Wednesday, May 11, 2005

Blogball’s This Day In History

May 11, 1997 Deep Blue beats Kasparov

I thought this was interesting.
This made me think that I hardly ever hear about big chess matches anymore. Back in the early 70s everybody was getting into chess because of those great matches between Fisher and Spassky . This was when the cold war was in full swing so it made the matches even more interesting. My father used to tell me that a computer could never beat the best chess player because a computer is only as good as the information you program into it. Then he would say “now if they could program a computer that can think and learn from it’s mistakes like man that would be a different story.”
When Deep Blue beat the best chess player in the world it probably generated a lot of excitement from a computer programmers point of view. For me it has taken a little romance out of the game.

May 11, 1997 Deep Blue beats Kasparov
IBM's supercomputer Deep Blue makes chess history by defeating Gary Kasparov, the chess champion widely regarded as the greatest who has ever lived. The Russian master conceded defeat after 19 moves in the sixth game of the tournament, losing the match 2.5 to 3.5. It was the first defeat of a reigning world champion by a machine in tournament play.
Big Blue, which can analyze 200 million chess moves a second, had met Kasparov once before, but the human had been able to hold his own against the computer. Before their second meeting, Kasparov had never lost a professional chess match.


mamacita said...

Blogball, I loved your post. I think its not fair to pit a man against a computer that is able to analyze so many moves. Kasparov is still a genius in my estimation. I once knew some people who fooled an accomplished chess player and beat him by using a chess computer to "disguise" their moves. Too complicated to go into here, but it was a great success. I recently played chess on San Francisco's Market Street with a motley crew where you pay 50 cents to play. It was great fun. I got slaughtered (in the chess game) by a derelict type fellow. We had a $2.00 wager at his assistance. It was a good, brisk game and I really enjoyed it. I was the only grey-haired old granny there to say the least. Last week a friend who has only been playing for a few years said he improved tremendously by playing on-line live chess. I plan to start doing that if I can find the time. I know this wasn't really the point of your post, but wanted to share it anyway. :-)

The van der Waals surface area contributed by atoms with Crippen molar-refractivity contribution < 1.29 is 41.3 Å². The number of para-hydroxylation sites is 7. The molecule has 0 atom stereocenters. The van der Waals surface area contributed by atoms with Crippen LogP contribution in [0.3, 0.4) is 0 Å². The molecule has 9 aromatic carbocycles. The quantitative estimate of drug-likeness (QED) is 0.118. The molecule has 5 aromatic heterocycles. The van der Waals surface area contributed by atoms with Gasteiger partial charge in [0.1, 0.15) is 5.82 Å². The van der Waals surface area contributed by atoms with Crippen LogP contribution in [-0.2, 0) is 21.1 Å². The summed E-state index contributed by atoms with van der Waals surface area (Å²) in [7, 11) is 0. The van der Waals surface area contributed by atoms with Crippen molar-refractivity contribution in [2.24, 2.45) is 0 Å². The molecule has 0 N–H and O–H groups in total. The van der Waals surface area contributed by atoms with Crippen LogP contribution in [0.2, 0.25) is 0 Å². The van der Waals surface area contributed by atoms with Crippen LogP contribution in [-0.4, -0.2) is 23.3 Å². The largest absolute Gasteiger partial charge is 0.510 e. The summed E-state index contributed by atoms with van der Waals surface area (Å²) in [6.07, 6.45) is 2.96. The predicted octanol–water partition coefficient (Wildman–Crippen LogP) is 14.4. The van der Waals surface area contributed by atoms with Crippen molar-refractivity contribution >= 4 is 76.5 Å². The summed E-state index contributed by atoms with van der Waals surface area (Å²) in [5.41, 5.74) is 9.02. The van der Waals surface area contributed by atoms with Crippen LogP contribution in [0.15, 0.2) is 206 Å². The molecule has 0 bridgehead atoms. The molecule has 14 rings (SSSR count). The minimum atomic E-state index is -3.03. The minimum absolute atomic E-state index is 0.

unca said...

Mamacita--Interesting response. Did you really mean, "at his assistance"? (i.e., did he loan you the two bucks?) or did you mean, "at his insistence"? Sorry, but I couldn't resist razzing an English major.

unca said...

I agree with Mamacit in that I find it absolutely amazing that a human being can even compete with a modern day computer. I can't beat the chess software programs that are sold off-the-shelf at Best Buy. I can remember my dad saying that a computer would never beat a human but since that time, of course, computers have done lots of things we'd never thought they could do --kind of scary. I believe there are still some areas where computers are still in the dark ages--facial recognition, for instance. They're also not able to interpret natural spoken language in spite of some advances here. In any case, I'd love to see a rematch but I understand that Big Blue has been disassembled so I guess that won't happen.

unca said...

Here's what's happend since the Big Blue/Kasparov match:
On May 11 1997, DEEP BLUE defeated Garry Kasparov in a 6 game match held in New York. This was the first time a computer defeated a reigning world champion in a classical chess match. DEEP BLUE had 30 IBM RS-6000 SP processors coupled to 480 chess chips. It could evaluate 200 million moves per second.

In November, 1997 Junior won the 15th World Micro Computer Championship. The event was held in Paris.

In 1997 Ken Thompson and Joe Condon won the Allen Newell Medal for Research Excellence for their pioneering work on Belle.